There is no way to progress from atheism other than to (a) improve our nature, and (b) rise through the above-said hierarchy. As we improve our nature, we will accept a better religion and reject the inferior religion. Otherwise, we can remain atheistic, but we will not get a better life. We will descend into more selfishness, oppression, dictatorialness, and violence, and God will show us His selfish, oppressive, dictatorial, and violent face. Of course, this is not the only face of God. But God shows us a face commensurate with what we are. Hence, unless we change, God is not going to show us a different face. Thereby, we can have militant religion or militant atheism. Believing or not believing in God isn’t such a big deal because our life will remain unchanged in either case.
Even Falsehoods Exist for Purification
God is eager to bring everyone to His home. He has extended an open invitation. But before we go to a superior person’s home, we take bath, wear clean clothes, comb our hair, and decorate ourselves in various ways. In the same way, to go to God’s kingdom, we have to become clean and presentable. We cannot go to God with a stinking body or mind. Hence, everyone has to be purified in a different way, based on their nature. Some nature is worse than other nature, and it has to be purified in a different way. Dharma exists for purification. But due to different kinds of natures, we talk about the dharmas in sattva, rajas, and tamas, why sattva is better than rajas, why rajas is better than tamas, and yet, each of these dharmas is temporary and cannot be perfect unless the three kinds of material qualities are removed completely.
Since everything is manifest from God, He is present even in a tamo-guna religion. This is just like color is present in red, taste is present in sweet, and shape is present in square. As we enlarge this hierarchy and the distance between the higher and lower concepts increases, we get things that are unlike the source from which they have sprung. Hence, even as God is present in a tamo-guna religion, His innermost nature of love is hidden and His outermost nature of force is revealed. Due to the existence of opposites, two things that seem mutually opposed are merely two faces of the same thing. This opposition is a contradiction, and yet, it is not a refutation of the existence of both faces.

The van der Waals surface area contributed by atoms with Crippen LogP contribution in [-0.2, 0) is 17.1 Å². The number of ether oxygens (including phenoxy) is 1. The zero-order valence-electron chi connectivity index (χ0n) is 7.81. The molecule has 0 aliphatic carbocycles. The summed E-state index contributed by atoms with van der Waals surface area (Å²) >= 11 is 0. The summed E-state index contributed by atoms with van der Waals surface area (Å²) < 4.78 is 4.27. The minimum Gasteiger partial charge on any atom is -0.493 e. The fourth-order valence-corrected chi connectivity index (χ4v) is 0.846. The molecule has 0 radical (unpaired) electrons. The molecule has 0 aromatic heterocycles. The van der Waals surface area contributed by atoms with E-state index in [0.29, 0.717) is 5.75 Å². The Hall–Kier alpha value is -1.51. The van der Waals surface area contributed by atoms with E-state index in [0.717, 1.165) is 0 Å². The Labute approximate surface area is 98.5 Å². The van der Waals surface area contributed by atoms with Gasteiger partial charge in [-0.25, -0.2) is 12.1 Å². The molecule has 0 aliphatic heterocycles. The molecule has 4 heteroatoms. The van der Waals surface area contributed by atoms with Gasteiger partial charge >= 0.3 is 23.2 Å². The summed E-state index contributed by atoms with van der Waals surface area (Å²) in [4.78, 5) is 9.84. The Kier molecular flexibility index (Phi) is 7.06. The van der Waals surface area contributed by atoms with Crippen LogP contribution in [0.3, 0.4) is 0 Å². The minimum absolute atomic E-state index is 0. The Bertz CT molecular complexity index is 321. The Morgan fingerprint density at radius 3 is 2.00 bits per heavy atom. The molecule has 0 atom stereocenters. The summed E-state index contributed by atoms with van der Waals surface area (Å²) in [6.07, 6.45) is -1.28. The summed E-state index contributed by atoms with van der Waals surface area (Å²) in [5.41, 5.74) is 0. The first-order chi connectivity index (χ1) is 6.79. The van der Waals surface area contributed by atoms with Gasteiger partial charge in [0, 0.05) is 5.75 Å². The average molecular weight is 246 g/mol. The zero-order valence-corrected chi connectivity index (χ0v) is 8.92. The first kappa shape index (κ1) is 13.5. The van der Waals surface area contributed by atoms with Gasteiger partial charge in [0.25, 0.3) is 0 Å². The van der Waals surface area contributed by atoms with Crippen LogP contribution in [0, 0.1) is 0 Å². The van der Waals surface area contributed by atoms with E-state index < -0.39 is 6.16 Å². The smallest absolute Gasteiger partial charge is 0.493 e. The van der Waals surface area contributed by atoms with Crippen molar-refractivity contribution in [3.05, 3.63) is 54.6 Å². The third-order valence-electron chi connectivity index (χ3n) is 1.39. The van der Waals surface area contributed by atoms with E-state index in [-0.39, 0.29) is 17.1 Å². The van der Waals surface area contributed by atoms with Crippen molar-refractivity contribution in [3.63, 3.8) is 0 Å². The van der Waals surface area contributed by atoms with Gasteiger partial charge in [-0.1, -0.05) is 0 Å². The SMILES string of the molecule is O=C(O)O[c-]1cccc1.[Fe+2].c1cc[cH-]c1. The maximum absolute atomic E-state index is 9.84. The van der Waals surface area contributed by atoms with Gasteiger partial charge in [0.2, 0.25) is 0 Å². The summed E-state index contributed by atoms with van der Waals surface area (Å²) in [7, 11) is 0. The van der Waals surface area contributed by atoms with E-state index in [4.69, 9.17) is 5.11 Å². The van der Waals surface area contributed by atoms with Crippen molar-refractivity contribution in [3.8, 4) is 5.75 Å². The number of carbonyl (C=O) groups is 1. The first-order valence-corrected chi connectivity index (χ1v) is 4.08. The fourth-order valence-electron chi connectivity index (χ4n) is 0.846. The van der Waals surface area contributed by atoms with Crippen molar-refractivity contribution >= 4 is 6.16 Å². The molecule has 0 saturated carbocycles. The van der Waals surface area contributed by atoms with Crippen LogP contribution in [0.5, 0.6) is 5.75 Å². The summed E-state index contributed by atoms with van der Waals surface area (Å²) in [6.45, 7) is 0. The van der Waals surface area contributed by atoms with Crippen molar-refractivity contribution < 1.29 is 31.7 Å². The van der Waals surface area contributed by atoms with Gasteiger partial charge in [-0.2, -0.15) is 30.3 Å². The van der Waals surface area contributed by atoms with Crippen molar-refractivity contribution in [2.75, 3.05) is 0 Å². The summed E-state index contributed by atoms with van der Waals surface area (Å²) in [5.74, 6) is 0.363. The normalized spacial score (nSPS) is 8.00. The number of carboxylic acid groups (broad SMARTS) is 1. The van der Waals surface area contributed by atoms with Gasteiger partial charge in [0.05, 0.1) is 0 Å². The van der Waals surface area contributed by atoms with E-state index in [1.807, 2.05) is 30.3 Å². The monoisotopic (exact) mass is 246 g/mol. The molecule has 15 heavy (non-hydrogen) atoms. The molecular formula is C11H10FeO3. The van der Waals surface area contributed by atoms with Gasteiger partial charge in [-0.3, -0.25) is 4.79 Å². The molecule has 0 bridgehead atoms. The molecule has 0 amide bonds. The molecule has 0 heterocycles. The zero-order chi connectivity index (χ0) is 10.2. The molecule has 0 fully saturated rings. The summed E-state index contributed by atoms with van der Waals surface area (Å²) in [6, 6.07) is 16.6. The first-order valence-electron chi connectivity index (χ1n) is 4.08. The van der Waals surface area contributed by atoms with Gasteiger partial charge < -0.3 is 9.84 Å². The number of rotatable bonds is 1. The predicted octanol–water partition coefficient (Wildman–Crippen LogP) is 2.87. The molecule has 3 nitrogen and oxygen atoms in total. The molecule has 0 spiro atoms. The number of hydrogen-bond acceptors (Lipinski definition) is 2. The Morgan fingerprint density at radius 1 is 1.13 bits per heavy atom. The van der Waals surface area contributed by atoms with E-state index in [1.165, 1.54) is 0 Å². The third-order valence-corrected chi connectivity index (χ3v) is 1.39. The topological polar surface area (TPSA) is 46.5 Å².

Therefore, the Vedic lens to see the West is (a) seeing its ideologies as a kali-yuga dharma, (b) a form of tamo-guna, (c) that creates destruction all over the world, (d) to reform both sattva-guna and tamo-guna tendencies, and (e) hence also a face of God in which God’s love is hidden behind a harsh face.
God’s real nature is seeking pleasure. But He accepts tapasya or austerity because that leads to pleasure. If you know that your austerity is going to result in pleasure, then you don’t consider that austerity painful, although it is painful. The excitement produced by the thought that austerity will produce pleasure mitigates any temporary pain. Thereby, those in knowledge don’t consider austerity miserable. Similarly, even as austerity is not God’s nature, He accepts austerity for pleasure. The creation of the material world is austerity for God. Austerity is not a virtue in itself. Pleasure is a virtue in itself. And yet, if austerity will produce pleasure, then it is accepted as a virtue. Thereby, even as the material creation is not-God, God accepts it as a virtuous activity.
Lord Kṛṣṇa states in Bhagavad-Gita 4.11: “As they surrender to Me, I love them accordingly. Everyone follows the path toward Me”. God’s punishment is also love because by that punishment the person reforms and progresses on the journey toward God. Thus, a tamo-guna religion is also the path toward God. But it is not the shortest, sweetest, and easiest path toward God. Bhakti is the shortest, sweetest, and easiest path toward God. But that doesn’t mean that others are not on the path toward God. The Lord is like the ocean, and a religion is like a river flowing toward that ocean. All rivers flow toward the ocean. But they don’t always follow the shortest path toward the ocean. We can row our boats in those rivers to reach the ocean but after considerable effort.
This fact stated by the Lord is echoed by Āchāryas when they accept many paths to God, including other religions. They are not saying anything different from what the Lord has stated. But they also criticize other religions because their path is not the shortest, sweetest, and easiest path toward God. All roads lead to God, but all roads are not the shortest, sweetest, and easiest roads to God. The magnanimity and criticism of Āchāryas are merely two sides of the same coin. One who has acquired the perfect understanding can appreciate both.